I cut my hair a couple of days before I started chemo. I like to have enough knowledge when something unexpected happens in life, so I read a lot. Almost all cancer patients that gets (got) the same chemo as I do advised cutting your hair short.
No-one mentioned that your scalp will hurt when your hair starts falling out. Nobody. Not my oncologist, the nurses… I thought that maybe somehow I got sunburned at the gala without realizing. That’s how painful it is.
I turned to Google and I am not alone. In different degrees, it hurts when your hair falls out. I cannot even lie on my back because the back of my head is the worst. Not that the rest isn’t painful, it is just not as bad.
Also, it is starting to look horrible. I suppose by this weekend it will all have fallen out.
Some days are better than others though. Today might turn into a great one. Who knows.
I remember when I went for my mammogram and sonar thereafter. I was waiting in the doctor’s office. Alone. I didn’t have to be alone. My mom badly wanted to go with me but I wanted to face it alone. I remember sending my mom a message “The doctor thinks it is cancer”
I cannot image what she must have thought. She wanted to drive to the doctor’s office but I said that I was fine.
I remember going for the biopsy. Alone. I didn’t want anyone else to worry or go through that.
I went back to the doctor when he got the results. Alone.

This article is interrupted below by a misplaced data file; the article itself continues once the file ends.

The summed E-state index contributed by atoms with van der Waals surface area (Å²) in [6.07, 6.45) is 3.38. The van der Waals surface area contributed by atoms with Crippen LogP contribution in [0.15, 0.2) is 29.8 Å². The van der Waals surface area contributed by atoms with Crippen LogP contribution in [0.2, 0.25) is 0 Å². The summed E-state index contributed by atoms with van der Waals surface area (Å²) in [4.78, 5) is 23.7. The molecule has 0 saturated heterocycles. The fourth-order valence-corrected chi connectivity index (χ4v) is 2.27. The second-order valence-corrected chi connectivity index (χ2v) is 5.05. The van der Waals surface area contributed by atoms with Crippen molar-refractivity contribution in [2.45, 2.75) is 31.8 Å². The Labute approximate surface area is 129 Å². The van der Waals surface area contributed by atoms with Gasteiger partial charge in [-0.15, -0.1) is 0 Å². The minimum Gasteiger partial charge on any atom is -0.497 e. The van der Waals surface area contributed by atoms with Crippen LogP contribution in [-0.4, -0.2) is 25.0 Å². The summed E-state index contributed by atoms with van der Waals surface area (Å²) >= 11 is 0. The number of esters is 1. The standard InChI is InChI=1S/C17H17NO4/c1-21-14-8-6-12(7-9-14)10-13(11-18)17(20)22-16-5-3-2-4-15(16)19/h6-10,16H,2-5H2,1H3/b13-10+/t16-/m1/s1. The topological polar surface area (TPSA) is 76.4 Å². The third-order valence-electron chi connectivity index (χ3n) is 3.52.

Again, not because I had to but because I handle tough situations like that.
I was alone when the doctor said he had bad news. That it was cancer. I was calm. Listened to his thoughts and what we needed to do next.
I walked out of his office and saw my dad in the waiting room. We know that lady who works there and he phoned her to hear what the results were.
All of a sudden I wasn’t alone and I didn’t want to be. My daddy was there.
I’m a proud person and I don’t think that is such a good personality trait to have. I needed to see my dad there.
I have since learned that so many people want to be there. So many people want to love me through this.
Tommie takes time of from work to go to appointments with me. The children go way and beyond. My brothers, sisters (in-law). My friends. People who I hardly knew have fast become close friends. People want to help.
They want to love me through this.
I heard this song and cried. My mom was diagnosed with breast cancer about two weeks ago.
I want to love her through this. I understand now how important it is for me to allow others to love me through this.
Mom, I can’t fix this. I can’t make it better. I can’t take it away but I can love you through this.
Honestly? I was nervous. Nervous because I couldn’t feel the chemo port and thought they wouldn’t be able to use it. Nervous of the unknown.